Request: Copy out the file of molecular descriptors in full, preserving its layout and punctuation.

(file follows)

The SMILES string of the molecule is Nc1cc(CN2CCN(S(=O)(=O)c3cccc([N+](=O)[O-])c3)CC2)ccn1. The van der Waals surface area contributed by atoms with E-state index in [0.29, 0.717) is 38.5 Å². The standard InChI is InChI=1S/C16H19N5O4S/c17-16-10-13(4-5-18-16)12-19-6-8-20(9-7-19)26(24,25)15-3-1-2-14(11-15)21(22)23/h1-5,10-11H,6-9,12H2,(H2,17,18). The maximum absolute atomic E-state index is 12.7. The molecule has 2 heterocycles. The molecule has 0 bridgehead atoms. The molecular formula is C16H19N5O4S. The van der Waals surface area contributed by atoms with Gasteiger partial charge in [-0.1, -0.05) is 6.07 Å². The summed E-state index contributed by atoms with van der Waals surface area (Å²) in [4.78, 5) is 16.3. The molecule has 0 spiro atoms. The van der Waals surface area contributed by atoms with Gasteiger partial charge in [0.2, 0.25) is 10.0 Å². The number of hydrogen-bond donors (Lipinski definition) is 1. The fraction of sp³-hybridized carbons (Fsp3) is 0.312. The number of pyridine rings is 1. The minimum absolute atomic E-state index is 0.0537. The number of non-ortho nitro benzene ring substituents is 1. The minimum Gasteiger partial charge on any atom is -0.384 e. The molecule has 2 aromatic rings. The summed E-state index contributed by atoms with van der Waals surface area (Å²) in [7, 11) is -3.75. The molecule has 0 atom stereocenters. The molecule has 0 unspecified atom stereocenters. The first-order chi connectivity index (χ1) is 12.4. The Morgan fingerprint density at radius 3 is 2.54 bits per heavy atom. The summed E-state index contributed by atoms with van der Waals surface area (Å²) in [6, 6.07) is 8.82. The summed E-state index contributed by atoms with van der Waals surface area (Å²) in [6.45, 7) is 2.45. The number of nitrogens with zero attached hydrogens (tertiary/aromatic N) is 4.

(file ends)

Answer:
The SMILES string of the molecule is Nc1cc(CN2CCN(S(=O)(=O)c3cccc([N+](=O)[O-])c3)CC2)ccn1. The van der Waals surface area contributed by atoms with E-state index in [0.29, 0.717) is 38.5 Å². The standard InChI is InChI=1S/C16H19N5O4S/c17-16-10-13(4-5-18-16)12-19-6-8-20(9-7-19)26(24,25)15-3-1-2-14(11-15)21(22)23/h1-5,10-11H,6-9,12H2,(H2,17,18). The maximum absolute atomic E-state index is 12.7. The molecule has 2 heterocycles. The molecule has 0 bridgehead atoms. The molecular formula is C16H19N5O4S. The van der Waals surface area contributed by atoms with Gasteiger partial charge in [-0.1, -0.05) is 6.07 Å². The summed E-state index contributed by atoms with van der Waals surface area (Å²) in [4.78, 5) is 16.3. The molecule has 0 spiro atoms. The van der Waals surface area contributed by atoms with Gasteiger partial charge in [0.2, 0.25) is 10.0 Å². The number of hydrogen-bond donors (Lipinski definition) is 1. The fraction of sp³-hybridized carbons (Fsp3) is 0.312. The number of pyridine rings is 1. The minimum absolute atomic E-state index is 0.0537. The number of non-ortho nitro benzene ring substituents is 1. The minimum Gasteiger partial charge on any atom is -0.384 e. The molecule has 2 aromatic rings. The summed E-state index contributed by atoms with van der Waals surface area (Å²) in [7, 11) is -3.75. The molecule has 0 atom stereocenters. The molecule has 0 unspecified atom stereocenters. The first-order chi connectivity index (χ1) is 12.4. The Morgan fingerprint density at radius 3 is 2.54 bits per heavy atom. The summed E-state index contributed by atoms with van der Waals surface area (Å²) in [6, 6.07) is 8.82. The summed E-state index contributed by atoms with van der Waals surface area (Å²) in [6.45, 7) is 2.45. The number of nitrogens with zero attached hydrogens (tertiary/aromatic N) is 4.